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Calm Before The Spawn: Climate Change And Coral Spawning

Date:
November 4, 2009
Source:
Florida Institute of Technology
Summary:
Biologists have explained why corals spawn for just a few nights in some places but elsewhere string out their love life over many months. A new study shows that corals spawn when regional wind fields are light. When it is calm, the eggs and sperm have the chance to unite before they are dispersed.
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What's the point of setting up marine reserves to protect coral reefs from pollution, ship groundings and overfishing if climate change could cause far more damage? A study published this week in London in Proceedings of the Royal Society B provides the answer.

For decades researchers have known that corals synchronize their release of eggs and sperm into the water but were unsure of how and why. Robert van Woesik, a biologist at the Florida Institute of Technology, explains why corals spawn for just a few nights in some places but elsewhere string out their love life over many months.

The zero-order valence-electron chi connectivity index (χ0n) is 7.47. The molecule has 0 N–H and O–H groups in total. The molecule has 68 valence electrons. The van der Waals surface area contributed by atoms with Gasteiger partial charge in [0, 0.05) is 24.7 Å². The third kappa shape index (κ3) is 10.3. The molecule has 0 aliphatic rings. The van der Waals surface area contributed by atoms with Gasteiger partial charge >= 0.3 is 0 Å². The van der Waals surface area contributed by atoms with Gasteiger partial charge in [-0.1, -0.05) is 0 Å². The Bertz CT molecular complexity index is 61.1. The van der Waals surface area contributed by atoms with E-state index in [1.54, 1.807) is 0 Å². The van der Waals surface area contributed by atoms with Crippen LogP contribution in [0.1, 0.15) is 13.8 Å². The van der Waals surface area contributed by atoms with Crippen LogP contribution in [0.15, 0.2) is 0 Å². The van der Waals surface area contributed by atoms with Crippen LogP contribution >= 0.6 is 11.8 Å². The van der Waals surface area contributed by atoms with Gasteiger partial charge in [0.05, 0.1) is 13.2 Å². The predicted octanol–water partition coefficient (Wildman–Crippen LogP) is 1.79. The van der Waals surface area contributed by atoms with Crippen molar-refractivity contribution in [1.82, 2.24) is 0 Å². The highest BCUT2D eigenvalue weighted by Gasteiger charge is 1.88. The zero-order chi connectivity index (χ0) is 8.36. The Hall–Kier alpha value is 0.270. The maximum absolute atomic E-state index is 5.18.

The study shows that corals spawn when regional wind fields are light. When it is calm the eggs and sperm have the chance to unite before they are dispersed. Corals off the coast of Kenya have months of light winds so they can reproduce for much of the year. On the Great Barrier Reef in Australia, calm weather is short-lived and the coral reproductive season is brief.

The results of the study are critically important for effective reef conservation.

According to van Woesik: "Coral reproduction is a very local event. This means local conservation efforts will maximize reproductive success and give reef systems a chance to adapt to global climate change."


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The above post is reprinted from materials provided by Florida Institute of Technology. Note: Materials may be edited for content and length.


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Florida Institute of Technology. "Calm Before The Spawn: Climate Change And Coral Spawning." ScienceDaily. ScienceDaily, 4 November 2009. <www.sciencedaily.com/releases/2009/11/091104000925.htm>.
Florida Institute of Technology. (2009, November 4). Calm Before The Spawn: Climate Change And Coral Spawning. ScienceDaily. Retrieved June 30, 2015 from www.sciencedaily.com/releases/2009/11/091104000925.htm
Florida Institute of Technology. "Calm Before The Spawn: Climate Change And Coral Spawning." ScienceDaily. www.sciencedaily.com/releases/2009/11/091104000925.htm (accessed June 30, 2015).

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